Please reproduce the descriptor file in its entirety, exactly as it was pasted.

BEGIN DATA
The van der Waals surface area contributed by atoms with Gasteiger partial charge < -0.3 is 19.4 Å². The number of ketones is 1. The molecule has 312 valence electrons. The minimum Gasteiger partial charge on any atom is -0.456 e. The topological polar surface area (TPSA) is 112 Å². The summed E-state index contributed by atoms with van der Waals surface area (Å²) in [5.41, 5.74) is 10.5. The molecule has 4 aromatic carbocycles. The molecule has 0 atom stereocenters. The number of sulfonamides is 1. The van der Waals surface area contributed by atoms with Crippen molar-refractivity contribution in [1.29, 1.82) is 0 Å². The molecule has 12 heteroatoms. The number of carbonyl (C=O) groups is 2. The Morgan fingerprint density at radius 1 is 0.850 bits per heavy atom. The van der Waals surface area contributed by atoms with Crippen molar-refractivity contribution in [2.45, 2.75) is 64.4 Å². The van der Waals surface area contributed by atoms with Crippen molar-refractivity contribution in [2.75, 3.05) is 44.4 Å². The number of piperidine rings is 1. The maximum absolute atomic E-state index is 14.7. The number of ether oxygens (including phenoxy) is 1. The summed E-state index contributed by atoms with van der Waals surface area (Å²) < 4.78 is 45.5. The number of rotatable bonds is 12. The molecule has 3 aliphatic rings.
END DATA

The van der Waals surface area contributed by atoms with Gasteiger partial charge < -0.3 is 19.4 Å². The number of ketones is 1. The molecule has 312 valence electrons. The minimum Gasteiger partial charge on any atom is -0.456 e. The topological polar surface area (TPSA) is 112 Å². The summed E-state index contributed by atoms with van der Waals surface area (Å²) in [5.41, 5.74) is 10.5. The molecule has 4 aromatic carbocycles. The molecule has 0 atom stereocenters. The number of sulfonamides is 1. The van der Waals surface area contributed by atoms with Crippen molar-refractivity contribution in [1.29, 1.82) is 0 Å². The molecule has 12 heteroatoms. The number of carbonyl (C=O) groups is 2. The Morgan fingerprint density at radius 1 is 0.850 bits per heavy atom. The van der Waals surface area contributed by atoms with Crippen molar-refractivity contribution in [2.45, 2.75) is 64.4 Å². The van der Waals surface area contributed by atoms with Crippen molar-refractivity contribution in [2.75, 3.05) is 44.4 Å². The number of piperidine rings is 1. The maximum absolute atomic E-state index is 14.7. The number of ether oxygens (including phenoxy) is 1. The summed E-state index contributed by atoms with van der Waals surface area (Å²) < 4.78 is 45.5. The number of rotatable bonds is 12. The molecule has 3 aliphatic rings.